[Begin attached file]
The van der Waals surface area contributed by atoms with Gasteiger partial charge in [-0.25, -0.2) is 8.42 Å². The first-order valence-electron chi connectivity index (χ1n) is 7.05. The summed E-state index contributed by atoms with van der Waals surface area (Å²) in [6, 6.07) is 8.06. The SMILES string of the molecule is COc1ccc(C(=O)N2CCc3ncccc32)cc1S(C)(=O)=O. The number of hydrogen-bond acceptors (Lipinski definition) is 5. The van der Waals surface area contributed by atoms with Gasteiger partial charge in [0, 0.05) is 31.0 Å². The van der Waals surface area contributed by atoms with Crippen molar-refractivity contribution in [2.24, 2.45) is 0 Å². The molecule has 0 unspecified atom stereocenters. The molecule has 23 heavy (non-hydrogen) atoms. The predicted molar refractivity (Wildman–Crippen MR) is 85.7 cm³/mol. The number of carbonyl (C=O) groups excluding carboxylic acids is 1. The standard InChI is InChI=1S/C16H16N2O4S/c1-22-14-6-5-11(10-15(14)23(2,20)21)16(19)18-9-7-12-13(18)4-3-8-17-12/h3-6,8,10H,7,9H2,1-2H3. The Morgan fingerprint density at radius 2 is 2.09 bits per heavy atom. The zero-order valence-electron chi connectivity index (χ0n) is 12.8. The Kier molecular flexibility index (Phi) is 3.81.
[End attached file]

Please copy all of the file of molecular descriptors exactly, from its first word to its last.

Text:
The van der Waals surface area contributed by atoms with Gasteiger partial charge in [-0.25, -0.2) is 8.42 Å². The first-order valence-electron chi connectivity index (χ1n) is 7.05. The summed E-state index contributed by atoms with van der Waals surface area (Å²) in [6, 6.07) is 8.06. The SMILES string of the molecule is COc1ccc(C(=O)N2CCc3ncccc32)cc1S(C)(=O)=O. The number of hydrogen-bond acceptors (Lipinski definition) is 5. The van der Waals surface area contributed by atoms with Gasteiger partial charge in [0, 0.05) is 31.0 Å². The van der Waals surface area contributed by atoms with Crippen molar-refractivity contribution in [2.24, 2.45) is 0 Å². The molecule has 0 unspecified atom stereocenters. The molecule has 23 heavy (non-hydrogen) atoms. The predicted molar refractivity (Wildman–Crippen MR) is 85.7 cm³/mol. The number of carbonyl (C=O) groups excluding carboxylic acids is 1. The standard InChI is InChI=1S/C16H16N2O4S/c1-22-14-6-5-11(10-15(14)23(2,20)21)16(19)18-9-7-12-13(18)4-3-8-17-12/h3-6,8,10H,7,9H2,1-2H3. The Morgan fingerprint density at radius 2 is 2.09 bits per heavy atom. The zero-order valence-electron chi connectivity index (χ0n) is 12.8. The Kier molecular flexibility index (Phi) is 3.81.